Now that Chad is partitioned and a fragile truce holds along an artificial line, it is worth taking stock of Chad and other Chad-like situations to see what lessons they may teach. For Chad's problems are not solved. Worse, there is nothing unique about its situation; it merely offers a particularly sharp example of what is taking place in a number of Third World nations.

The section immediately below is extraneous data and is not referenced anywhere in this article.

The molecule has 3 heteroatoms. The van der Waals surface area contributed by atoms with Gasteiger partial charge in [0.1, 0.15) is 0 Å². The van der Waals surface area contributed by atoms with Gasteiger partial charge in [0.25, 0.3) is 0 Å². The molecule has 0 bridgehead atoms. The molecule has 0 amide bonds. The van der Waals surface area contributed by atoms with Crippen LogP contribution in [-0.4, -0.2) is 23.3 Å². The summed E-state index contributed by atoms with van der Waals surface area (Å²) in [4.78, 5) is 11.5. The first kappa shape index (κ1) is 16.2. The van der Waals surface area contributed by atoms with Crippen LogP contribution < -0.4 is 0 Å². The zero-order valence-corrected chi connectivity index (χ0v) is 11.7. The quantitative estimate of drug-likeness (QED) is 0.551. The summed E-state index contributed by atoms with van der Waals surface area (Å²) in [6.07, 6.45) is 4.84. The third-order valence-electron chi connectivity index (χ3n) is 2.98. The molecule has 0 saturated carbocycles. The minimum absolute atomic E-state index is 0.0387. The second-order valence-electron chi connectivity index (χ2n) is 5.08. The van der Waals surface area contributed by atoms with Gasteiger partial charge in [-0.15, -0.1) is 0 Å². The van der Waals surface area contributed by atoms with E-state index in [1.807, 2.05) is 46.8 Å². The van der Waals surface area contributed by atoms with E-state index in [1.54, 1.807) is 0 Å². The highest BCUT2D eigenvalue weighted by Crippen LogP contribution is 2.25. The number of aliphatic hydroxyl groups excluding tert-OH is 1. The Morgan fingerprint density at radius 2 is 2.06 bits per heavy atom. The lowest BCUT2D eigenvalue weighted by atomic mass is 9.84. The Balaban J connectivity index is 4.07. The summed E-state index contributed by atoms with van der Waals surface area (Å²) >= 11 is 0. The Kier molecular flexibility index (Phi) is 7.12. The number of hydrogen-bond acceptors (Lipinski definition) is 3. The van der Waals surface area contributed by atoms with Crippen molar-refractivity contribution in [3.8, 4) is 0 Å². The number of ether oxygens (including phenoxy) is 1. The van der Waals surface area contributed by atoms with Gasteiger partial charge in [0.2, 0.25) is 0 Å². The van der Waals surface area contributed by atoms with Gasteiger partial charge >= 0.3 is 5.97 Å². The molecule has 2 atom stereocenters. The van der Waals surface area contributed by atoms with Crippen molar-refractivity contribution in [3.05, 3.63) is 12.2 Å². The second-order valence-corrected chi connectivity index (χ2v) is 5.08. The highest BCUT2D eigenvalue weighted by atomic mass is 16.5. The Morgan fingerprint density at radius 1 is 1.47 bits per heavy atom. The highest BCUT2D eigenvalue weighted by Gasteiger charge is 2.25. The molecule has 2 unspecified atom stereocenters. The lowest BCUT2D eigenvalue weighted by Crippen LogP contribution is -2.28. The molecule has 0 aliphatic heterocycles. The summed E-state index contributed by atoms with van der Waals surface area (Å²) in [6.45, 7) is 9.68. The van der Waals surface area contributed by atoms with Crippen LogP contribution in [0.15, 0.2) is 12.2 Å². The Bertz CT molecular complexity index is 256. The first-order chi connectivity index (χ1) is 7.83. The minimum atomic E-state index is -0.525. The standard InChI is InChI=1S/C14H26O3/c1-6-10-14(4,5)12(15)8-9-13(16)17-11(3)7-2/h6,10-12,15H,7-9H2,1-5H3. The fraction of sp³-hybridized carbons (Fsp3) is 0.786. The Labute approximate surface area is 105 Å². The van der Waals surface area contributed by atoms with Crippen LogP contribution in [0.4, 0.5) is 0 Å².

Chad offers, first, a case of political collapse—an unusually complete case—not just of the overthrow of a government but of the total destruction of the state and its legitimate authority. Part of this has been the work of nature, part the work of the Chadians themselves. The basic fact of Chad is poverty.